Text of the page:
[As far as we know Karl VIERORDT, professor of physiology at the University of Tübingen, is the first physiologist who made posturographic recordings. He wrote a handbook of physiology the chapter 23 of which deals with standing posture and local movements. An English translation of the paragraph dealing with standing posture is given below, but you can read the German original text if you prefer.
This text deserves being compared with the text from Longet's handbook of physiology published in 1861. It is evident that Vierordt knew Longet's handbook and was widely inspired by it.]
The situation of the centre of mass of the body is of importance during standing posture and walking. This position of the centre of mass of the whole body was already determined by Borelli, balancing a body stretched out on a board resting on a horizontal edge (fig. 154)
Ed. Weber, having defined the centre of mass of the board, moved subject on the board as much as needed to establish balance. Centre of mass is situated on the vertical line sw, which passes by the promontory. By a similar process on a corpse, legs of which had been split, the height of the centre of mass of the trunk was determined. It falls in the low part of the breastbone, at the level of the xiphoïde apophyse, towards the spinal column (plane a). Consequently, the centre of mass of the trunk is situated well over the axis of rotation of the femoral heads. If it is admitted that during standing quiet (see 503), the trunk oscillates on both femoral heads, the centre of mass of the trunk must fall in the neighbourhood of the centre of the distance between the two femoral heads, centre which corresponds to the anterior edge of the big trochanter (plane b). This plane b is defined in an approached way when on each side of a person standing upright, a plumb line is suspended which passes at the anterior edge of trochanter. This plane b cuts the apophyses mastoids of the temporal bones. If a vertical line is drawn in this plane b, with symmetric parts of the body at equal distance on its right and left hand side, then this vertical line cut the plane a in a point which is the centre of mass of the trunk. This one is situated between the xiphoïde apophyse and the eighth dorsal vertebra, at a distance of about five centimetres from this last one (Ed. Weber).
by the preservation of standing posture are above all problems
of stability (oscillations of the body as reduced as possible),
of stamina and comfort of the position. Among very varied manners
to stand up, the most functional are those that satisfy these
criteria best. So that the leg carries the weight of the body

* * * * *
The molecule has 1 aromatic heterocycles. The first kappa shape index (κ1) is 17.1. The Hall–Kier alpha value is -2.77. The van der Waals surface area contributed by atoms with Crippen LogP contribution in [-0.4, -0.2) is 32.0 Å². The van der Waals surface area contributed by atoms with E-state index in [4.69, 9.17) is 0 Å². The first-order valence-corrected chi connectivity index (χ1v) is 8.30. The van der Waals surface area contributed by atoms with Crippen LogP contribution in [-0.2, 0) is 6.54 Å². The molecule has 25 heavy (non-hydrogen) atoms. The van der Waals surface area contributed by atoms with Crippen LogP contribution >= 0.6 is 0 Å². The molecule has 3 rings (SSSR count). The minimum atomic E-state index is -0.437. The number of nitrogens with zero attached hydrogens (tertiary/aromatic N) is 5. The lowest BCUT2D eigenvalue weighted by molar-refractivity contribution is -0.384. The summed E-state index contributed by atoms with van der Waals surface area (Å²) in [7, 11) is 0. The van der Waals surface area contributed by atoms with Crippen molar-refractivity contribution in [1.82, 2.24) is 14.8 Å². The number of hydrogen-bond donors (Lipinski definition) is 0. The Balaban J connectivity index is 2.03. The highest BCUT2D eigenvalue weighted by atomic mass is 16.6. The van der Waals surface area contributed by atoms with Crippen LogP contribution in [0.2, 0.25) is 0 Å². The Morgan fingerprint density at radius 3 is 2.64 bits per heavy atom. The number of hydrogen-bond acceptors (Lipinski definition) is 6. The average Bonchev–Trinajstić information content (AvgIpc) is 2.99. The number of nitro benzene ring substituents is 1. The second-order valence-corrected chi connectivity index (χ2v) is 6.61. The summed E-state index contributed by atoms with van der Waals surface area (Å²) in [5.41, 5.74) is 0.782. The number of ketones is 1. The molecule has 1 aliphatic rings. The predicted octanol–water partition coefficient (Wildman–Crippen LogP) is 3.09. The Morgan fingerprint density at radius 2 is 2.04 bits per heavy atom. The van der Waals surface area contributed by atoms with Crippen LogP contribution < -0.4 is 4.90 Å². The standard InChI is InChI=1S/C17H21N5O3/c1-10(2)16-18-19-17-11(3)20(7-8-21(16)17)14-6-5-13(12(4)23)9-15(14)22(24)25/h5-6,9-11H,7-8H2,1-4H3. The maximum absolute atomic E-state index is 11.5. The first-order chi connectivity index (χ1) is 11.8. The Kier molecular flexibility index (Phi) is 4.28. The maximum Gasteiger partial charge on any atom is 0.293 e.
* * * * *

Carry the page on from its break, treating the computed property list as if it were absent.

without fatigue, it has to change in a stiff support and the centre
of mass of the body has to take place almost upright of the joint
of this foot.
Stiffness can be produced by two different manners:
(1) By a muscular contraction. In these conditions the mobile parts of the leg can be maintained stiff and take very different angular positions each other. But such a posture can have only in a temporary way, because muscles get tired very fast. We shall not study up this posture which is not natural.
(2) By other means that the force of muscles. Certain joints are maintained at their most extension by a movement of the centre of mass of the trunk outside the vertical line of the rotation axis of the concerned joint and in a direction that provokes the extension of this last one. This very precise, particular position can be maintained during a long duration (Ed. Weber). So, two skeletal parts usually mobile in relation to each other establish among them a stiff connection. All the joints of the leg, with the exception of the joint of the foot, can be stiffened in this way during standing posture; consequently the trunk and the stiffened leg hold up in balance on the astragal. To study the degrees of stability of the various sorts of standing posture, Vierordt uses a simple graphic process. The head, maintained immovable on the trunk, wears at the vertex a vertical paintbrush that, during a defined time and according to the oscillations of the body, draws a figure of a certain shape and a certain size on a glass patch covered with soot and fixed horizontally over the head. Devices to record these physical oscillations would be indispensable to penetrate into the physiology of standing posture.
of the stiffened leg on the astragal is not an inconvenience (as
it is usually thought, so that means which could make this joint